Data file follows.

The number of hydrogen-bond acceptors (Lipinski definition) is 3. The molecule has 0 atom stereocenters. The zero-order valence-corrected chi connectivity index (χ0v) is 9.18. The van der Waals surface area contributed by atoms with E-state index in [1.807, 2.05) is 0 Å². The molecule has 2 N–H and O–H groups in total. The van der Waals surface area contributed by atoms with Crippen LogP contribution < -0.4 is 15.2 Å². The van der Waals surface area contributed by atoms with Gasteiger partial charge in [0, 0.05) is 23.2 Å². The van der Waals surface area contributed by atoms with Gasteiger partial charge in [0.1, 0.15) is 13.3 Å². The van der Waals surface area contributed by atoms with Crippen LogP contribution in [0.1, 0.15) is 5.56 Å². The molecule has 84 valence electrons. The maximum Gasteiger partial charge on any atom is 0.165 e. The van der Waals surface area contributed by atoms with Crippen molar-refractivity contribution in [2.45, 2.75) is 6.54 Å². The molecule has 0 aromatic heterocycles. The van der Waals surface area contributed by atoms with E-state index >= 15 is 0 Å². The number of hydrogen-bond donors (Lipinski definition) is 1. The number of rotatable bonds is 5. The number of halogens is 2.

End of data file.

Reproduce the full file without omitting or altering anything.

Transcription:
The number of hydrogen-bond acceptors (Lipinski definition) is 3. The molecule has 0 atom stereocenters. The zero-order valence-corrected chi connectivity index (χ0v) is 9.18. The van der Waals surface area contributed by atoms with E-state index in [1.807, 2.05) is 0 Å². The molecule has 2 N–H and O–H groups in total. The van der Waals surface area contributed by atoms with Crippen LogP contribution < -0.4 is 15.2 Å². The van der Waals surface area contributed by atoms with Gasteiger partial charge in [0, 0.05) is 23.2 Å². The van der Waals surface area contributed by atoms with Gasteiger partial charge in [0.1, 0.15) is 13.3 Å². The van der Waals surface area contributed by atoms with Crippen LogP contribution in [0.1, 0.15) is 5.56 Å². The molecule has 84 valence electrons. The maximum Gasteiger partial charge on any atom is 0.165 e. The van der Waals surface area contributed by atoms with Crippen molar-refractivity contribution in [2.45, 2.75) is 6.54 Å². The molecule has 0 aromatic heterocycles. The van der Waals surface area contributed by atoms with E-state index >= 15 is 0 Å². The number of hydrogen-bond donors (Lipinski definition) is 1. The number of rotatable bonds is 5. The number of halogens is 2.